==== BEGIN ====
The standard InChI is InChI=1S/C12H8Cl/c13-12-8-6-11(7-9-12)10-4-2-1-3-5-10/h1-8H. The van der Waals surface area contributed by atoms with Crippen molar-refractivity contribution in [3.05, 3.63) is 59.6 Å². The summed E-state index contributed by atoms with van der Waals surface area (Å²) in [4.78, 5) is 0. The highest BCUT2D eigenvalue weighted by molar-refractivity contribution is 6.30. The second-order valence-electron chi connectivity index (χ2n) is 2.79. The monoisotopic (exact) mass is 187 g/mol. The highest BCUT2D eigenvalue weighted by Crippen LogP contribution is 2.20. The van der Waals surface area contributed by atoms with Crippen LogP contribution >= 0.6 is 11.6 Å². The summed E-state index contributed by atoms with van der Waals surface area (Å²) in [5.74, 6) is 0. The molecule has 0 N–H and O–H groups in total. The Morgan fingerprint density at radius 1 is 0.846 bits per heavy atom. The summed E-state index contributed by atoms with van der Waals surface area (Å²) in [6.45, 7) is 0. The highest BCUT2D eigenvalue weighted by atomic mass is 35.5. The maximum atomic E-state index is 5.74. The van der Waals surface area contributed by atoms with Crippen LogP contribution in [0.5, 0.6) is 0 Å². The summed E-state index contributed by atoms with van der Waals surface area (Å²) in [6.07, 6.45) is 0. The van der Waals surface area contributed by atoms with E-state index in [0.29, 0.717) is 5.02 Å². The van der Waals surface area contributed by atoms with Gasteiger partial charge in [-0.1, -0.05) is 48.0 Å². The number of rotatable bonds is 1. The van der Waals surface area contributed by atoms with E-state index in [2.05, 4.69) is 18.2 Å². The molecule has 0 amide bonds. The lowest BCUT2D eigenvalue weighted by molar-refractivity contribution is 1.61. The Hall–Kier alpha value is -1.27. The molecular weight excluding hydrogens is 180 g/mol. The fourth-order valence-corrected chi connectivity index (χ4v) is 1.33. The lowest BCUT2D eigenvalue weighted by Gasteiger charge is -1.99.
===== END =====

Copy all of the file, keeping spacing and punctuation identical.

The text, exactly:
The standard InChI is InChI=1S/C12H8Cl/c13-12-8-6-11(7-9-12)10-4-2-1-3-5-10/h1-8H. The van der Waals surface area contributed by atoms with Crippen molar-refractivity contribution in [3.05, 3.63) is 59.6 Å². The summed E-state index contributed by atoms with van der Waals surface area (Å²) in [4.78, 5) is 0. The highest BCUT2D eigenvalue weighted by molar-refractivity contribution is 6.30. The second-order valence-electron chi connectivity index (χ2n) is 2.79. The monoisotopic (exact) mass is 187 g/mol. The highest BCUT2D eigenvalue weighted by Crippen LogP contribution is 2.20. The van der Waals surface area contributed by atoms with Crippen LogP contribution >= 0.6 is 11.6 Å². The summed E-state index contributed by atoms with van der Waals surface area (Å²) in [5.74, 6) is 0. The molecule has 0 N–H and O–H groups in total. The Morgan fingerprint density at radius 1 is 0.846 bits per heavy atom. The summed E-state index contributed by atoms with van der Waals surface area (Å²) in [6.45, 7) is 0. The highest BCUT2D eigenvalue weighted by atomic mass is 35.5. The maximum atomic E-state index is 5.74. The van der Waals surface area contributed by atoms with Crippen LogP contribution in [0.5, 0.6) is 0 Å². The summed E-state index contributed by atoms with van der Waals surface area (Å²) in [6.07, 6.45) is 0. The van der Waals surface area contributed by atoms with E-state index in [0.29, 0.717) is 5.02 Å². The van der Waals surface area contributed by atoms with Gasteiger partial charge in [-0.1, -0.05) is 48.0 Å². The number of rotatable bonds is 1. The van der Waals surface area contributed by atoms with E-state index in [2.05, 4.69) is 18.2 Å². The molecule has 0 amide bonds. The lowest BCUT2D eigenvalue weighted by molar-refractivity contribution is 1.61. The Hall–Kier alpha value is -1.27. The molecular weight excluding hydrogens is 180 g/mol. The fourth-order valence-corrected chi connectivity index (χ4v) is 1.33. The lowest BCUT2D eigenvalue weighted by Gasteiger charge is -1.99.